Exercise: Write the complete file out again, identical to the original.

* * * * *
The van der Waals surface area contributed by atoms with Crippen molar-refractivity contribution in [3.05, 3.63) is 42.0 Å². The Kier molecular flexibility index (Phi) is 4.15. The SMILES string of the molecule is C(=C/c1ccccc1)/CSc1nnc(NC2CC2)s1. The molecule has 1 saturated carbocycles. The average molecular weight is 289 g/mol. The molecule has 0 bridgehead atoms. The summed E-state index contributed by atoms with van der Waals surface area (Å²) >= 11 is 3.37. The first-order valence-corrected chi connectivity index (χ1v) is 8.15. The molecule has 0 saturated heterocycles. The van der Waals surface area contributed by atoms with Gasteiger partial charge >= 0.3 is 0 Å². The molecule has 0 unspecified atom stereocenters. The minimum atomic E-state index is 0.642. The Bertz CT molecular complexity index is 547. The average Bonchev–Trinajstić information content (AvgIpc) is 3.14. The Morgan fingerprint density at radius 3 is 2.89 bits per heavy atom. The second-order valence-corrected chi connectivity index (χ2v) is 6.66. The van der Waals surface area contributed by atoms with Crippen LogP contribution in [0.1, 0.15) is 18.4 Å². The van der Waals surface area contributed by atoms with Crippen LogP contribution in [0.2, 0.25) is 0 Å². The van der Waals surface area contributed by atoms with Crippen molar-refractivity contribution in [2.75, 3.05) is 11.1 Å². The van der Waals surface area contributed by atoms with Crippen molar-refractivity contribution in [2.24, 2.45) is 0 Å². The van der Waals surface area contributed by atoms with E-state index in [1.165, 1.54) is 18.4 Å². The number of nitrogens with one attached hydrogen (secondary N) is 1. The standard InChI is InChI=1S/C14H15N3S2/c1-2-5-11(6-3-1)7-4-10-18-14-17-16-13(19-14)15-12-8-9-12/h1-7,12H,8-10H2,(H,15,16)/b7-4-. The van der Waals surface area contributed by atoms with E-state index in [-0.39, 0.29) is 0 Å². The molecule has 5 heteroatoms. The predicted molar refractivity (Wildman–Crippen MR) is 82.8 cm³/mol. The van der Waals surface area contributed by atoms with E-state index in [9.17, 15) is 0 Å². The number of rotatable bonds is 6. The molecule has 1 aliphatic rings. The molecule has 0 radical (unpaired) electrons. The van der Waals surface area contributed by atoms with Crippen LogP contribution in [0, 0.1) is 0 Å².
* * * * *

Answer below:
The van der Waals surface area contributed by atoms with Crippen molar-refractivity contribution in [3.05, 3.63) is 42.0 Å². The Kier molecular flexibility index (Phi) is 4.15. The SMILES string of the molecule is C(=C/c1ccccc1)/CSc1nnc(NC2CC2)s1. The molecule has 1 saturated carbocycles. The average molecular weight is 289 g/mol. The molecule has 0 bridgehead atoms. The summed E-state index contributed by atoms with van der Waals surface area (Å²) >= 11 is 3.37. The first-order valence-corrected chi connectivity index (χ1v) is 8.15. The molecule has 0 saturated heterocycles. The van der Waals surface area contributed by atoms with Gasteiger partial charge >= 0.3 is 0 Å². The molecule has 0 unspecified atom stereocenters. The minimum atomic E-state index is 0.642. The Bertz CT molecular complexity index is 547. The average Bonchev–Trinajstić information content (AvgIpc) is 3.14. The Morgan fingerprint density at radius 3 is 2.89 bits per heavy atom. The second-order valence-corrected chi connectivity index (χ2v) is 6.66. The van der Waals surface area contributed by atoms with Crippen LogP contribution in [0.1, 0.15) is 18.4 Å². The van der Waals surface area contributed by atoms with Crippen LogP contribution in [0.2, 0.25) is 0 Å². The van der Waals surface area contributed by atoms with Crippen molar-refractivity contribution in [2.75, 3.05) is 11.1 Å². The van der Waals surface area contributed by atoms with Crippen molar-refractivity contribution in [2.24, 2.45) is 0 Å². The van der Waals surface area contributed by atoms with E-state index in [1.165, 1.54) is 18.4 Å². The number of nitrogens with one attached hydrogen (secondary N) is 1. The standard InChI is InChI=1S/C14H15N3S2/c1-2-5-11(6-3-1)7-4-10-18-14-17-16-13(19-14)15-12-8-9-12/h1-7,12H,8-10H2,(H,15,16)/b7-4-. The van der Waals surface area contributed by atoms with E-state index in [-0.39, 0.29) is 0 Å². The molecule has 5 heteroatoms. The predicted molar refractivity (Wildman–Crippen MR) is 82.8 cm³/mol. The van der Waals surface area contributed by atoms with E-state index in [9.17, 15) is 0 Å². The number of rotatable bonds is 6. The molecule has 1 aliphatic rings. The molecule has 0 radical (unpaired) electrons. The van der Waals surface area contributed by atoms with Crippen LogP contribution in [0, 0.1) is 0 Å².